It was the second straight year that Vermont topped the rankings. It was followed by Hawaii, New Hampshire, Minnesota, Utah, Massachusetts, Connecticut, Idaho and Maine.
Louisiana fell from 49th to 50th, replacing Mississippi. Rounding out the bottom 10 were South Carolina, Tennessee, Texas, Florida, Oklahoma, Arkansas, Nevada and Georgia.
California, the most populous state, ranked 24th and New York 25th.
Vermont, with the second smallest population of any state, had the third-highest public health spending and an obesity rate of 22 percent, four points below the national average.
It also had low child poverty and violent crime, a large number of doctors per capita and good high school graduation rates.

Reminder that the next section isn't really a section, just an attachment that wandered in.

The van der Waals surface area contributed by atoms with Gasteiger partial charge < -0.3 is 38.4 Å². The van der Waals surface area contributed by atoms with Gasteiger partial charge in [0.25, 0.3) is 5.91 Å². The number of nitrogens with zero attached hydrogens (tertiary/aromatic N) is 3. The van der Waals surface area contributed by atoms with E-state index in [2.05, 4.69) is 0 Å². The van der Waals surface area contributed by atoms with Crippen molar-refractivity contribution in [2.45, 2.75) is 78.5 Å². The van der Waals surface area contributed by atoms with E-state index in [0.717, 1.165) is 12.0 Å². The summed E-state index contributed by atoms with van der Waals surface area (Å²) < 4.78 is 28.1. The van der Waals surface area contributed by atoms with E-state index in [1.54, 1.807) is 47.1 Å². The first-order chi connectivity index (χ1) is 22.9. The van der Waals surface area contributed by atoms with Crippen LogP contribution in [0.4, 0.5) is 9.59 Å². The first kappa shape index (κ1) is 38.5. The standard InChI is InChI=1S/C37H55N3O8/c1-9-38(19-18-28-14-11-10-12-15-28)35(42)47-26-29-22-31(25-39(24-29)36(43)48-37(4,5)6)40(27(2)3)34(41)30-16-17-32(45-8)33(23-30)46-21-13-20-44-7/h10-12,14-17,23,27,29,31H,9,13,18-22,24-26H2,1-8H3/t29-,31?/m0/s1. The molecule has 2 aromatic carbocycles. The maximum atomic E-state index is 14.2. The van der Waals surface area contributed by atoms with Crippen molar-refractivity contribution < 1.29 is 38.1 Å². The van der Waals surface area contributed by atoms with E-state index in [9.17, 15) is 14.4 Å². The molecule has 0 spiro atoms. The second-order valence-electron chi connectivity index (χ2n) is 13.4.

Hawaii had similarly low obesity, the highest public health spending, little air pollution, low rates of uninsured people, a low rate of preventable hospitalizations and low rates of death from cancer and cardiovascular disease.
Mississippi led the nation in obesity at 33 percent of the population, while Colorado was lowest at 19 percent.
22% is the obesity rate in the healthiest state. That’s absolutely absurd. But let’s keep outspending every nation combined on our military. Health certainly isn’t relevant or important to life.
By the way, is it any surprise the South makes up the whole of the bottom 10?
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